ACR CONVERGENCE 2020—Patients with concurrent rheumatological arthritis (RA) and liver disease or interstitial lung disease or treatment-refractory rheumatoid arthritis pose treatment challenges, according to the panelists of the ACR Convergence 2020’s How I Treat Difficult RA: Panel Session. Each panelist discussed a difficult case and raised questions on how to best treat it.
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Joan M. Bathon, MD, chief, Division of Rheumatology, New York Presbyterian Hospital/Columbia University, New York, presented the case of a 65-year-old man found to have RA and interstitial lung disease (ILD) as well as probable heart failure. She raised treatment questions such as whether methotrexate or leflunomide caused or worsened his ILD and whether there was a disease-modifying anti-rheumatic drug that could treat both his ILD and RA.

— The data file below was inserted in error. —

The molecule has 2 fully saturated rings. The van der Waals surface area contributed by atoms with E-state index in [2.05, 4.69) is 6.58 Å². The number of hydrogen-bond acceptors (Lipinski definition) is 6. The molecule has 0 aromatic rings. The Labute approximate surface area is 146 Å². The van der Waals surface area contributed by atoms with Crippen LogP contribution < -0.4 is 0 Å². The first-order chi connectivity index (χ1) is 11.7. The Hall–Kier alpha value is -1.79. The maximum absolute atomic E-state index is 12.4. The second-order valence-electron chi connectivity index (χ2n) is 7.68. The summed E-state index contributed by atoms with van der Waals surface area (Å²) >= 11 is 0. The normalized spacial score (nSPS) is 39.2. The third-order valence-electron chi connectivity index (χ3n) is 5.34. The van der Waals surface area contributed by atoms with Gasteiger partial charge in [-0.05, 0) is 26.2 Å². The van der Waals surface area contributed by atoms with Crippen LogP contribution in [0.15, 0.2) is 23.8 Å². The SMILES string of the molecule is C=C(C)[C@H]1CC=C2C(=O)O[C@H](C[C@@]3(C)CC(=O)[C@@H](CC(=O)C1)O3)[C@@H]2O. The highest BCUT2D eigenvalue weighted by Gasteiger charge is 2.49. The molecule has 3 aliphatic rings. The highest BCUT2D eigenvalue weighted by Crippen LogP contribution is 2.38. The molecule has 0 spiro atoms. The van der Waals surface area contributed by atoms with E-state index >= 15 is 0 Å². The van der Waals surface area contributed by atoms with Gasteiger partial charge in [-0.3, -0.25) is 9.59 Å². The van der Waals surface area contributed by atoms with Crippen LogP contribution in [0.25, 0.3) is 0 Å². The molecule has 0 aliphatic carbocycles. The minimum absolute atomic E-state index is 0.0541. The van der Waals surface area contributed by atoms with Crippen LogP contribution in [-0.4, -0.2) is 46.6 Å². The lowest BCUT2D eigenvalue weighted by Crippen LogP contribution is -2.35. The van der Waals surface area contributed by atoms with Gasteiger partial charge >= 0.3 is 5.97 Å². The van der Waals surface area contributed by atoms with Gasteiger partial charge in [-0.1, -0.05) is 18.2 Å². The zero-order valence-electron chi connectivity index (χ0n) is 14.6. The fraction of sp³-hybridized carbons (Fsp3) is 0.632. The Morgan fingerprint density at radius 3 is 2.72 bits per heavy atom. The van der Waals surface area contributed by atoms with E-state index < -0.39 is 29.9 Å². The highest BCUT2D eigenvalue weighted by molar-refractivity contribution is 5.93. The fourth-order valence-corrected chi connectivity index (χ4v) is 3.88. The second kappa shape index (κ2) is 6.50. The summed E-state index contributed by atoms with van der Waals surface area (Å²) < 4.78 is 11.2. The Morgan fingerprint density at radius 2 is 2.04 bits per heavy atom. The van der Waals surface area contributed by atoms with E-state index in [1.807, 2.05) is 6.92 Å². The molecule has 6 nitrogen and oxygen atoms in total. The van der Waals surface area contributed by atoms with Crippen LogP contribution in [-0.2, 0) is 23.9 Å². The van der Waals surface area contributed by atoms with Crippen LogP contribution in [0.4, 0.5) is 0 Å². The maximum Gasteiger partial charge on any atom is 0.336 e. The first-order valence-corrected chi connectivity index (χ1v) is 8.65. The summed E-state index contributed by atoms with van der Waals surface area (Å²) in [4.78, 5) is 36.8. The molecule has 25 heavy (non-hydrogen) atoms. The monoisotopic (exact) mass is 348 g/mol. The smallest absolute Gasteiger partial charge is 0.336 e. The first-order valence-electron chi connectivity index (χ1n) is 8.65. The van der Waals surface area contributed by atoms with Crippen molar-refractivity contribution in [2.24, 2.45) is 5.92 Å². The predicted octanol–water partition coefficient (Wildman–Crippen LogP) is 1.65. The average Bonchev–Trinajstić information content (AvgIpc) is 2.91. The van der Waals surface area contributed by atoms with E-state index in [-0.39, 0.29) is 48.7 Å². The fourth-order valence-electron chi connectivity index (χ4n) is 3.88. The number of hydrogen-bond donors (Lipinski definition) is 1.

Josef Smolen, MD, chairman, Division of Rheumatology, Medical University of Vienna, Vienna, discussed several types of patients with difficult-to-treat RA, including those with ILD, chronic infections such as hepatitis B, cardiovascular disease, and those who do not adhere to treatments. With many efficacious drugs available, rheumatologists should switch to other agents when the ones currently used clearly do not work in difficult-to-treat RA patients, Dr. Smolen advises.
Stanley Cohen, MD, co-medical director, Metroplex Clinical Research Center, Dallas, focused on concurrent liver disease with RA, presenting the case of a 64-year-old female patient with symmetrical polyarthritis who was found to have hepatitis B reactivation.
Watch this page for our full report on this session.